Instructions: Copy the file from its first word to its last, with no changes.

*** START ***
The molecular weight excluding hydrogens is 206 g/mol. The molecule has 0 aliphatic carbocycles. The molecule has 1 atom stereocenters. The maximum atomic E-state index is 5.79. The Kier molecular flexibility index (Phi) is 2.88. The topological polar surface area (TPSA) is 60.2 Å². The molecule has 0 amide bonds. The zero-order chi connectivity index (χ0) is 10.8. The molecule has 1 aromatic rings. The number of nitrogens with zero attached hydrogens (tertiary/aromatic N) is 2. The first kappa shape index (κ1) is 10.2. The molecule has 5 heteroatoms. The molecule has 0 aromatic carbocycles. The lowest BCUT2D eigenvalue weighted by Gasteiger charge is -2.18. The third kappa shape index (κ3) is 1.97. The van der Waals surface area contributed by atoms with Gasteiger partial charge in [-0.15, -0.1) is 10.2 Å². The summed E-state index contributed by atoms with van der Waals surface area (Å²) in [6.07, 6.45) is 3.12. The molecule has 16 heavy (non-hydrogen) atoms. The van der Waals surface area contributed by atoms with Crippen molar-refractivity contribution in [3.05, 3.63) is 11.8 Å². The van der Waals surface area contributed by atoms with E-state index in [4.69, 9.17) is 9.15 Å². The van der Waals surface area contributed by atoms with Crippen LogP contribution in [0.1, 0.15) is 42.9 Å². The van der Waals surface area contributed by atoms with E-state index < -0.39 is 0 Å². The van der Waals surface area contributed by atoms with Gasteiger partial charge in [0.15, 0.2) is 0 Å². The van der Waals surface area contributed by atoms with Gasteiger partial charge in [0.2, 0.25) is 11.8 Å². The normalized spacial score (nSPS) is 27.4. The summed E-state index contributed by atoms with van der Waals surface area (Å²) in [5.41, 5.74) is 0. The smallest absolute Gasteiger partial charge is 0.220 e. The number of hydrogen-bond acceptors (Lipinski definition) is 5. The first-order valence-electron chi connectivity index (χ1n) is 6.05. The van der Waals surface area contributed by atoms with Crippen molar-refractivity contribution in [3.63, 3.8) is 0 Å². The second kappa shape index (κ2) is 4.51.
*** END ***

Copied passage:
The molecular weight excluding hydrogens is 206 g/mol. The molecule has 0 aliphatic carbocycles. The molecule has 1 atom stereocenters. The maximum atomic E-state index is 5.79. The Kier molecular flexibility index (Phi) is 2.88. The topological polar surface area (TPSA) is 60.2 Å². The molecule has 0 amide bonds. The zero-order chi connectivity index (χ0) is 10.8. The molecule has 1 aromatic rings. The number of nitrogens with zero attached hydrogens (tertiary/aromatic N) is 2. The first kappa shape index (κ1) is 10.2. The molecule has 5 heteroatoms. The molecule has 0 aromatic carbocycles. The lowest BCUT2D eigenvalue weighted by Gasteiger charge is -2.18. The third kappa shape index (κ3) is 1.97. The van der Waals surface area contributed by atoms with Gasteiger partial charge in [-0.15, -0.1) is 10.2 Å². The summed E-state index contributed by atoms with van der Waals surface area (Å²) in [6.07, 6.45) is 3.12. The molecule has 16 heavy (non-hydrogen) atoms. The van der Waals surface area contributed by atoms with Crippen molar-refractivity contribution in [3.05, 3.63) is 11.8 Å². The van der Waals surface area contributed by atoms with E-state index in [4.69, 9.17) is 9.15 Å². The van der Waals surface area contributed by atoms with Crippen LogP contribution in [0.1, 0.15) is 42.9 Å². The van der Waals surface area contributed by atoms with E-state index < -0.39 is 0 Å². The van der Waals surface area contributed by atoms with Gasteiger partial charge in [0.15, 0.2) is 0 Å². The van der Waals surface area contributed by atoms with Gasteiger partial charge in [0.2, 0.25) is 11.8 Å². The normalized spacial score (nSPS) is 27.4. The summed E-state index contributed by atoms with van der Waals surface area (Å²) in [5.41, 5.74) is 0. The smallest absolute Gasteiger partial charge is 0.220 e. The number of hydrogen-bond acceptors (Lipinski definition) is 5. The first-order valence-electron chi connectivity index (χ1n) is 6.05. The van der Waals surface area contributed by atoms with Crippen molar-refractivity contribution in [3.63, 3.8) is 0 Å². The second kappa shape index (κ2) is 4.51.